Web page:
The house was quiet, but as June scanned the kitchen and living room, she shook her head. How could two children make so much mess in only one afternoon? It always surprised her, even though she'd been working as the nanny for the Kirk family for two years already. Still, even with the spilled ice cream, smudges of zinc, and a messy house, she wouldn't give it up for a moment. She loved taking care of Caitlin and Emma and dreaded the day their father, and her employer, Roland, no longer needed her.
She sighed and got to work, grateful the girls had gone to bed without too much fuss. It didn't take as long as she'd thought it would to clean up, and soon the downstairs was neat and tidy. The house was far too big for her to clean alone, and Magda would be there in the morning to get it sparkling. For now, a quick tidying up was all it needed. There were definitely perks when you worked for a billionaire like Roland Kirk, and having a full-time cleaner was one of them.
Grabbing a spoon and a container of leftover chocolate mousse Magda had made them for dessert out of the refrigerator, June wandered through the cavernous living room, through a door, and into the quiet media room. She slumped into an armchair and flicked on the widescreen television set.
She pushed a spoonful of mousse into her mouth, her eyes flicked shut, and she groaned. It was so good. Chocolate mousse was her favorite dessert, and this time Magda had even shown her how to make it. Not that she was likely to put in the eﬀort. She had her hands full with the children, and cooking wasn't really her thing.
There wasn't anything on, and after a quick flick through the channels, she opened Netflix and began surfing through the options. It had been a while since she'd watched a movie that didn't involve animation. Finally, she settled on a romantic comedy. Just as the story got started, she heard the front door open then bang shut.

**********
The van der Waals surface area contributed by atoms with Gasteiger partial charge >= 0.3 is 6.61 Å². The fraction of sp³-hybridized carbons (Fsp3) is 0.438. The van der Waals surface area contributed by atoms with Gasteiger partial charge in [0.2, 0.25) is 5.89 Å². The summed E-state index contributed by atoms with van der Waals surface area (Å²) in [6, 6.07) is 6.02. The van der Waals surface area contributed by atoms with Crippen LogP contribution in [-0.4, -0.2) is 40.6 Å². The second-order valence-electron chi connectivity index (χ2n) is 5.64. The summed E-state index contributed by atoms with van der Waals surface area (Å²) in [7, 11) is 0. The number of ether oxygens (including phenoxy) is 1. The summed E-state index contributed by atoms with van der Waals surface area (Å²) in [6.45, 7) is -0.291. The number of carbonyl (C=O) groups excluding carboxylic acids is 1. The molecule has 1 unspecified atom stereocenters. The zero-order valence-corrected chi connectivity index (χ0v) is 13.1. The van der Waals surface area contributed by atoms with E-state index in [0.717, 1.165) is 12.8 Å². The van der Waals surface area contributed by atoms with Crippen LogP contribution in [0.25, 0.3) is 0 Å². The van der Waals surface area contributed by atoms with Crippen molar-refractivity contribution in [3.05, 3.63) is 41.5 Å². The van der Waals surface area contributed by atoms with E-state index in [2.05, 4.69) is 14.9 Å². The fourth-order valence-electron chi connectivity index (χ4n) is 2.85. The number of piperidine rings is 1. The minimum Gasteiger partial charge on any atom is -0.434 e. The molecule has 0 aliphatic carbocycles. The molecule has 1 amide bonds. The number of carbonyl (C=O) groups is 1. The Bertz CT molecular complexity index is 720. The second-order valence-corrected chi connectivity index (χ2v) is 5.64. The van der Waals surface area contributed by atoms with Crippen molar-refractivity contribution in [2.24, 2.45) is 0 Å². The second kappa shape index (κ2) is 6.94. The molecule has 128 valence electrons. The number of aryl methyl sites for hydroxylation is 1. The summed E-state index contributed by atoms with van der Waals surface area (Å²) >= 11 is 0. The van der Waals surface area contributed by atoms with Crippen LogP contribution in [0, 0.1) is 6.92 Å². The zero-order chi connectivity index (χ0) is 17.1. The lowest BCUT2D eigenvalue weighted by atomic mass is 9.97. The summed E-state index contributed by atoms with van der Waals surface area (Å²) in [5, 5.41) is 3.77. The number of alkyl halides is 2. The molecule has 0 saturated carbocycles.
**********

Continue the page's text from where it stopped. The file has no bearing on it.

She smiled. Roland was home.
His footsteps echoed across the tiled kitchen floor and stopped in front of the refrigerator. After a few moments, she heard his voice.
"Hello? Anyone around?"
She chuckled. "I'm in the media room."
They could shout downstairs and the children wouldn't hear them. They were sleeping soundly upstairs, and she carried a baby monitor on a clasp fixed to her belt, so she'd know if they stirred.
Roland poked his head through the door. "There you are. How was your day?"
She raised her spoon in the air, swallowed her mouthful of mousse, and frowned. "Good and bad."
He walked into the room and dropped into the armchair beside her with a sigh. "I could say the same." Then, he eyed the mousse. "That looks good. What is it?"
"Mmmm. I had sushi for dinner, and as much as I like it, it's just not quite as satisfying as say…chocolate mousse." His eyes sparkled.
She laughed. "I knew you'd want some. I even brought you an extra spoon."
He grinned. "Ah, you know me so well."
She handed him the clean spoon that had been waiting on a napkin on the small side table next to her, and he dug out a large scoop of the dessert.
"Mmmm. Yum. So, what happened today?"
She muted the television and spun in her seat to face him. The news she had to tell him deserved their full attention.
"I took the girls to the neighborhood pool this morning because ours was being repaired."
"And you'll never guess who was there."
He quirked an eyebrow and reached for another spoonful of mousse.
"Casey,” she supplied.